Ms. Meloni, meanwhile, is feeling the heat from her ally-cum-rival Mr. Salvini, who appears determined to prove he’s more “far right” of her, notably on migration, ahead of European Parliament elections set for June 2024, when the issue is expected to loom large.

As interior minister in a 2018-2019 populist government, Mr. Salvini kept rescue boats in the Mediterranean waiting days, even weeks, for permission to enter port to disembark migrants.

“With Salvini as [interior] minister, all this wasn’t happening,″ said the regional affairs minister, Roberto Calderoli, sniping at Ms. Meloni after she appointed Mr. Salvini her transport minister, not interior minister as he had hoped.

Ms. Meloni criticized Italian judges who have defied a recent Cabinet decree that allows migrants who lost asylum bids and who come from so-called “safe” countries – like Tunisia – to be put in holding centers for as long as 18 months, pending repatriation. To avoid that, the migrants can pay a deposit of nearly 5,000 euros – a sum most can’t afford. Concluding those restrictions violate the Italian Constitution, some judges let the migrants go free.

Ms. Meloni contends the rulings support a long-held belief on the political right that Italy’s magistrates sympathize with the left.

The premier has had other setbacks. A Cabinet decree targeted banks with a tax on so-called “extra-profits” derived from higher interest rates on mortgages and business loans. But Deputy Premier Antonio Tajani objected, forcing the decree to be rewritten. Mr. Tajani holds the helm of Mr. Berlusconi’s party, and the media mogul’s family holds a large stake in an Italian bank.

When Ms. Meloni’s government sought to solve a shortage of Italy’s taxis – acutely felt during a boom in foreign tourists – by liberalizing issuance of new cab licenses, taxi drivers staged a nationwide 24-hour strike.

“I see, not a catastrophe, but very bad governance,″ Mr. Grossi said in a phone interview from Brussels to evaluate the premier’s first year.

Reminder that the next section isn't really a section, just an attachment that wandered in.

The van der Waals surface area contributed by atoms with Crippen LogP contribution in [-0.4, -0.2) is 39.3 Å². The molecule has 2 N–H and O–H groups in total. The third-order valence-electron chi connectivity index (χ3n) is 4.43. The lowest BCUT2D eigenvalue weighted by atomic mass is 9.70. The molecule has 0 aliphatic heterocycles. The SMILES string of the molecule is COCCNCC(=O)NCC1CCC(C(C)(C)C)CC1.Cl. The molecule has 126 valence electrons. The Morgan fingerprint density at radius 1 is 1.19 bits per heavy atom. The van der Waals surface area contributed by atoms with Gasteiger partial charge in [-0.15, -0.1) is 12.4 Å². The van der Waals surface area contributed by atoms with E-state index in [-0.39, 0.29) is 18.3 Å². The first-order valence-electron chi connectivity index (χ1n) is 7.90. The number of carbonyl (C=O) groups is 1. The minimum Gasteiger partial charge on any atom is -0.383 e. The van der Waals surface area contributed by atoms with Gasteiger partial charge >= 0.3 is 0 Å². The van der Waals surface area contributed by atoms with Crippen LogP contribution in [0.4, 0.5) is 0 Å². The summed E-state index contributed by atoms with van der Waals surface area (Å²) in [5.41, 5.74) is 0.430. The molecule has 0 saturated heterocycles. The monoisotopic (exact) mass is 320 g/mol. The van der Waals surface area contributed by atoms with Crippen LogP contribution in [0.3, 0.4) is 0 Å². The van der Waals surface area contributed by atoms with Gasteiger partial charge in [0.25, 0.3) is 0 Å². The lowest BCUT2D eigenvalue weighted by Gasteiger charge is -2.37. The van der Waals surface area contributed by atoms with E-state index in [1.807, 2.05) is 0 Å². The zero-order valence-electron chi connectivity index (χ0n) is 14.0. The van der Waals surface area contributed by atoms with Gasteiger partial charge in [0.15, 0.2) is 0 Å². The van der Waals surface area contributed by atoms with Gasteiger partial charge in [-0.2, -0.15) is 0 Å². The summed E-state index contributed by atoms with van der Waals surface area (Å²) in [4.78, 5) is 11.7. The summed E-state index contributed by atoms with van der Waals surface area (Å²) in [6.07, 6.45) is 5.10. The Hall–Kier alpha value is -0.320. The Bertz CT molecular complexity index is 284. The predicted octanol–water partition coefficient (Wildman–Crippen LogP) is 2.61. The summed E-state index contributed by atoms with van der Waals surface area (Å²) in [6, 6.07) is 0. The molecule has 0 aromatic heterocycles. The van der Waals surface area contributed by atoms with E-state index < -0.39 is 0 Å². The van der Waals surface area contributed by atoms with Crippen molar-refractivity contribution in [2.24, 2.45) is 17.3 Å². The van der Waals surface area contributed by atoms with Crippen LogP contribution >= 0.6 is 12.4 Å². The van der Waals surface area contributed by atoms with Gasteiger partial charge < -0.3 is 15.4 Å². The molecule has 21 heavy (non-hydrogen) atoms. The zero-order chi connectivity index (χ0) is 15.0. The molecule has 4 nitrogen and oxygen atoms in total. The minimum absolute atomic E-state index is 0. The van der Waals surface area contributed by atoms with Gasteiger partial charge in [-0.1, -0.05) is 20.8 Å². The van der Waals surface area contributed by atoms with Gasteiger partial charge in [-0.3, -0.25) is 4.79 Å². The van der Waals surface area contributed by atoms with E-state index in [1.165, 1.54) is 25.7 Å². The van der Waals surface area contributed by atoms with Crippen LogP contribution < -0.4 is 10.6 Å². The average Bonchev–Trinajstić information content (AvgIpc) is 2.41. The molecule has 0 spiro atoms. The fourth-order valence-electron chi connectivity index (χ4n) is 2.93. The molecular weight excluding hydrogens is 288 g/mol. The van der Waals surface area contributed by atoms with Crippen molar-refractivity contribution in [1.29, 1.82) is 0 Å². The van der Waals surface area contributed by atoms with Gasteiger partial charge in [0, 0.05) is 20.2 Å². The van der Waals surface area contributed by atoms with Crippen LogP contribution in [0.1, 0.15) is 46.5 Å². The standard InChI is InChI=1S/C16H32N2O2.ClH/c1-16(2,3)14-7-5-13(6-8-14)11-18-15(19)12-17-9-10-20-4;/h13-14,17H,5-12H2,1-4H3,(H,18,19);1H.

Her other goals include the protection of Italy’s “traditional families;” Ms. Meloni campaigned with thundering cries against “gender ideology.” Making its way through Parliament, and modeled on a bill Ms. Meloni introduced while an opposition lawmaker, is a proposal to make it a crime for Italians to use surrogate maternity abroad.

Despite Brothers of Italy’s roots in a party formed by nostalgists for fascist dictator Benito Mussolini, Ms. Meloni has insisted that she doesn’t hold the “cult of fascism.”

After the Oct. 7 Hamas attack in Israel, she went to Rome’s main synagogue and pledged to defend Jewish citizens against “every form of antisemitism.” Jews number fewer than 30,000 in Italy, a nation of some 57 million people.

The head of the Union of Italian Jewish Communities, Noemi Di Segni, said she’d like Ms. Meloni to be clearer about the harm Mussolini caused Jews. “For her it should be easy,″ Ms. Di Segni said in an interview. ”It’s the past.”

There are signs Ms. Meloni’s perspective on history is evolving. On Monday, the 80th anniversary of the roundup of Jews in Nazi-occupied Rome, Ms. Meloni issued a statement decrying the “fascist complicity” in sending 1,259 people from the city – nearly all would perish – to Nazi-run death camps.

Since becoming premier, Ms. Meloni has topped surveys of eligible voters, hovering near 30% – compared to the 26% of votes her party garnered in the 2022 election.

“The lack of a progressive, strongly pro-European alternative is definitely missing in Italy, and that also, of course, helps Meloni feel more stable,” said Mr. Grossi.

For her second year, Ms. Meloni pledges to work for a constitutional reform to make the premiership directly chosen by voters, in hopes of producing more stable governments. Currently, Italy’s president asks someone likely able to command a parliamentary majority the task of forming a government.

Since 1946, Italy’s governments have lasted an average of 361 days.


Share This Post

Post Comment

This site uses Akismet to reduce spam. Learn how your comment data is processed.